The Muslim world is faced with two kinds of challenges and impediments in respect of the exploitation and harnessing of resources: exogenous and endogenous. The exogenous challenges include the uncertain prospects for oil in the foreseeable future as a result of new technological innovations, and exploitation and mismanagement of energy resources by Western energy companies. The endogenous challenges include excessive reliance on non-renewable energy resources, heavy dependence on Western technology and Western experts, technicians and energy companies for the exploitation and marketing of energy resources, political unrest, ethnic and sectarian conflict, widespread corruption and mismanagement.
4.1. Exogenous Challenges
In a recent survey of global prospects for oil in the near future, The Economist has argued that two technological innovations are likely to dampen the demand for oil in the years to come. One of these is “fracking,” through which huge supplies of gas are released from shale beds. In the near future, gas could replace oil in ships, power stations, pharmaceutical plants and industrial and domestic heating systems. The other innovation relates to automotive technology. The growing popularity of electric and hybrid cars as well as vehicles powered by natural gas or hydrogen fuel cells, thanks to growing concerns for environmental safeguards, will also have an adverse impact on the demand for oil. On September 10, 2013, OPEC forecast a further drop in its oil market share in 2014 due to rising supply from the US and other countries outside the group.
Fracking is fraught with environment risks. Hydraulic fracking for shale gas has been stopped in Luxembourg and the Netherlands. Bulgaria and the Czech Republic have placed a six-month moratorium on exploration work involving fracking.
Kyrgyzstan has significant deposits of metals and minerals, including coal, gold, uranium, antimony and rare earth metals. Since 1997 about 270 tonnes of gold have been extracted from mines in the Tian Shan mountains, near the Chinese border. The Kumtor gold mine accounts for nearly 12 per cent of Kyrgyzstan’s GDP and half of its exports. A Canadian company, Centerra Gold, has been operating the Kumtor mine since 2009. In January 2013, a national commission found that the company’s operations had involved malpractices, including exceedingly low tax rates, corruption and environmental degradation. The company was slapped with a fine of $550 million, and in February 2013 the Kyrgyz parliament voted to cancel the agreement with Centerra Gold. Some Kyrgyz politicians are now calling for the nationalization of gold mines.
4.2. Endogenous Challenges
In many Muslim countries, the exploitation and harnessing of natural resources is surrounded by corruption and mismanagement. In Afghanistan, the contracts for the exploration and exploitation of the country’s rich resources have been given to Western and Chinese companies. Hamid Karzai’s corrupt regime, which is a lackey of the US, cannot be expected to secure a fair deal for the country. In some Muslim countries, such as Kyrgyzstan, Yemen and Nigeria, the exploitation of natural resources has been hampered by mismanagement and rampant corruption. In some Muslim countries, natural resources are fast depleting. Yemen’s economy is heavily dependent on oil, but the country’s oil reserves are expected to be depleted by 2017.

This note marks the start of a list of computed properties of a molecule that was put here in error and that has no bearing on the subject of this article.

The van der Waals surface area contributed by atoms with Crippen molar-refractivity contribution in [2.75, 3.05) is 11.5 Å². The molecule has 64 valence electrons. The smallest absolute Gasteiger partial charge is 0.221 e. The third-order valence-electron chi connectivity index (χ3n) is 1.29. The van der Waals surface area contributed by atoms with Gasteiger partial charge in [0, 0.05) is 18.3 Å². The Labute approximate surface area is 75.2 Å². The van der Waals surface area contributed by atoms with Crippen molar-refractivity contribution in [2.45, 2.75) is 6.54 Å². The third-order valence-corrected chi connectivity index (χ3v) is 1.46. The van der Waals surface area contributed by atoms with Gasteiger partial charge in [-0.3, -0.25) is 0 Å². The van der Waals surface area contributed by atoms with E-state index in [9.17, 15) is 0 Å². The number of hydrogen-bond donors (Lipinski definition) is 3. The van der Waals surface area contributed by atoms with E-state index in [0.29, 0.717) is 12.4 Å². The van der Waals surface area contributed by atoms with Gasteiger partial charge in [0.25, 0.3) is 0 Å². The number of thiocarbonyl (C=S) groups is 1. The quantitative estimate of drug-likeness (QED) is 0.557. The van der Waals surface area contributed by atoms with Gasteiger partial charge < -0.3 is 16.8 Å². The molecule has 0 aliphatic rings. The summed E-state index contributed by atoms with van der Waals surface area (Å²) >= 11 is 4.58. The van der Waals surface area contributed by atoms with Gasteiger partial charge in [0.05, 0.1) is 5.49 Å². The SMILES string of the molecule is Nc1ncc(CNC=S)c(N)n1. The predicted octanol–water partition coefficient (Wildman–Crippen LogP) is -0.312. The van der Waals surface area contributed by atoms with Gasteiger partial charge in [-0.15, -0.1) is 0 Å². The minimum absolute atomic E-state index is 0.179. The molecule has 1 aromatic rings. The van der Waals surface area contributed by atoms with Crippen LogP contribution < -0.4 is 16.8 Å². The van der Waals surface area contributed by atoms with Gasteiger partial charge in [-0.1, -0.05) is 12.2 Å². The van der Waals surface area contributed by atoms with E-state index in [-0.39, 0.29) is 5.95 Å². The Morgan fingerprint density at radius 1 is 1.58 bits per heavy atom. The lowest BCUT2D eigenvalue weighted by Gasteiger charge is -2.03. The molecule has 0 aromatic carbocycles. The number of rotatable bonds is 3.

The Arab region is endowed with rich and abundant natural resources. However, the management of natural resources in the Arab world betrays an unfortunate absence of prudence and judiciousness. According to the International Monetary Fund’s estimates, the hydrocarbon industry in the Arab region as a whole generates about $750 billion a year, but nearly a third of it -- $240 billion – is frittered away on energy subsidies for domestic consumers. In Saudi Arabia, for example, petrol costs less than $0.20 a litre, and local petrol consumption gobbles up nearly a quarter of the country’s oil output. In the Gulf region, domestic oil consumption has been growing at an annual rate of 6% since 1980. The IMF reckons that in two out of three Arab countries energy subsidies account for more than 5% of the GDP, whereas food subsidies in the region average only 0.7%.
The Arab Human Development Report 2009 points out that the projection of oil wealth in the Arab countries presents a misleading picture of their economic situation. It notes that the process of oil-led growth in the Arab countries has been highly erratic, lopsided and vulnerable and has created weak structural foundations in Arab economies. A major sign of the vulnerability of economic growth in the Arab world is its high volatility, largely as a result of its linkage with capricious oil markets. The turbulence and volatility of economic growth in the region is reflected in the high growth in the 1970s, economic stagnation through the 1980s and extraordinary growth in the early 2000s. A steep fall in oil prices during the 1980s led to a halving of Saudi Arabia’s GDP. Countries like Kuwait experienced negative economic growth when the GDP declined to around 18 per cent in 1981-1982. World Bank data show real GDP per capita in the Arab countries grew by a mere 6.4 per cent per annum over the entire 24 year period from 1980 to 2004 (by less than 0.5 per cent annually). Most Arab countries have experienced significant deindustrialization over the last four decades. In fact, the Arab countries were less industrialized in 2007 than in 1970, almost four decades ago.
4.2.1. Misappropriation of Awqaf Land in India